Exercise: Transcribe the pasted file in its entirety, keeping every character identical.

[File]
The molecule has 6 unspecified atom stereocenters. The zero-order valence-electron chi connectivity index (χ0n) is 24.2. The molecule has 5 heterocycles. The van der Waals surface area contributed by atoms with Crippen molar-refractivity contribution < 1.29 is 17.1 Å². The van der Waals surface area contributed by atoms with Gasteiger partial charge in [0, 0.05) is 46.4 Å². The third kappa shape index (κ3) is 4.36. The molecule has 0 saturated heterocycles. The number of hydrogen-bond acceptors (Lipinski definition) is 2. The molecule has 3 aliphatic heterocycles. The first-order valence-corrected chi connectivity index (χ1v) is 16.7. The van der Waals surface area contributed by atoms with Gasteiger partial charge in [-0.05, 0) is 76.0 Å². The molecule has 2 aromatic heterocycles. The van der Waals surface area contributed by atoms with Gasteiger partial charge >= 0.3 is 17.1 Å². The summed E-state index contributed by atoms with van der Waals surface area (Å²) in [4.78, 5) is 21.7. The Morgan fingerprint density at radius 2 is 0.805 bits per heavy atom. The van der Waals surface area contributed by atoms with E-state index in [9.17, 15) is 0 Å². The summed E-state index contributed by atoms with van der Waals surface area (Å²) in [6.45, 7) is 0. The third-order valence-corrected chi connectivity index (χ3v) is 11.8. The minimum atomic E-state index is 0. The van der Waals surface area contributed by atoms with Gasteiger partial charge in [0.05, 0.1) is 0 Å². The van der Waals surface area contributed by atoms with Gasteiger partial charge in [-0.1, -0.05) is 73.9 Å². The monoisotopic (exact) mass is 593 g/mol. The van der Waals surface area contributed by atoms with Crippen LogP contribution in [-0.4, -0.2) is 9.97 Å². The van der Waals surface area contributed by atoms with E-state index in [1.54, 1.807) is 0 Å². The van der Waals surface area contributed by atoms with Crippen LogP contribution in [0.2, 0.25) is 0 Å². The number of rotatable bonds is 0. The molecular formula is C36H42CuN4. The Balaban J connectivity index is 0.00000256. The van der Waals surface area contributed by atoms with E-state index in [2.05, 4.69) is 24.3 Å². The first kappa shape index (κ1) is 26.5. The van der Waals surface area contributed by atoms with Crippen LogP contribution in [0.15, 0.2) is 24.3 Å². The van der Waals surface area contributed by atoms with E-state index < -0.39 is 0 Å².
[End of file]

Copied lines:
The molecule has 6 unspecified atom stereocenters. The zero-order valence-electron chi connectivity index (χ0n) is 24.2. The molecule has 5 heterocycles. The van der Waals surface area contributed by atoms with Crippen molar-refractivity contribution < 1.29 is 17.1 Å². The van der Waals surface area contributed by atoms with Gasteiger partial charge in [0, 0.05) is 46.4 Å². The third kappa shape index (κ3) is 4.36. The molecule has 0 saturated heterocycles. The number of hydrogen-bond acceptors (Lipinski definition) is 2. The molecule has 3 aliphatic heterocycles. The first-order valence-corrected chi connectivity index (χ1v) is 16.7. The van der Waals surface area contributed by atoms with Gasteiger partial charge in [-0.05, 0) is 76.0 Å². The molecule has 2 aromatic heterocycles. The van der Waals surface area contributed by atoms with Gasteiger partial charge >= 0.3 is 17.1 Å². The summed E-state index contributed by atoms with van der Waals surface area (Å²) in [4.78, 5) is 21.7. The Morgan fingerprint density at radius 2 is 0.805 bits per heavy atom. The van der Waals surface area contributed by atoms with E-state index in [9.17, 15) is 0 Å². The summed E-state index contributed by atoms with van der Waals surface area (Å²) in [6.45, 7) is 0. The third-order valence-corrected chi connectivity index (χ3v) is 11.8. The minimum atomic E-state index is 0. The van der Waals surface area contributed by atoms with Gasteiger partial charge in [0.05, 0.1) is 0 Å². The van der Waals surface area contributed by atoms with Gasteiger partial charge in [-0.1, -0.05) is 73.9 Å². The monoisotopic (exact) mass is 593 g/mol. The van der Waals surface area contributed by atoms with Crippen LogP contribution in [-0.4, -0.2) is 9.97 Å². The van der Waals surface area contributed by atoms with E-state index in [1.54, 1.807) is 0 Å². The van der Waals surface area contributed by atoms with Crippen LogP contribution in [0.2, 0.25) is 0 Å². The number of rotatable bonds is 0. The molecular formula is C36H42CuN4. The Balaban J connectivity index is 0.00000256. The van der Waals surface area contributed by atoms with E-state index in [2.05, 4.69) is 24.3 Å². The first kappa shape index (κ1) is 26.5. The van der Waals surface area contributed by atoms with Crippen LogP contribution in [0.15, 0.2) is 24.3 Å². The van der Waals surface area contributed by atoms with E-state index < -0.39 is 0 Å².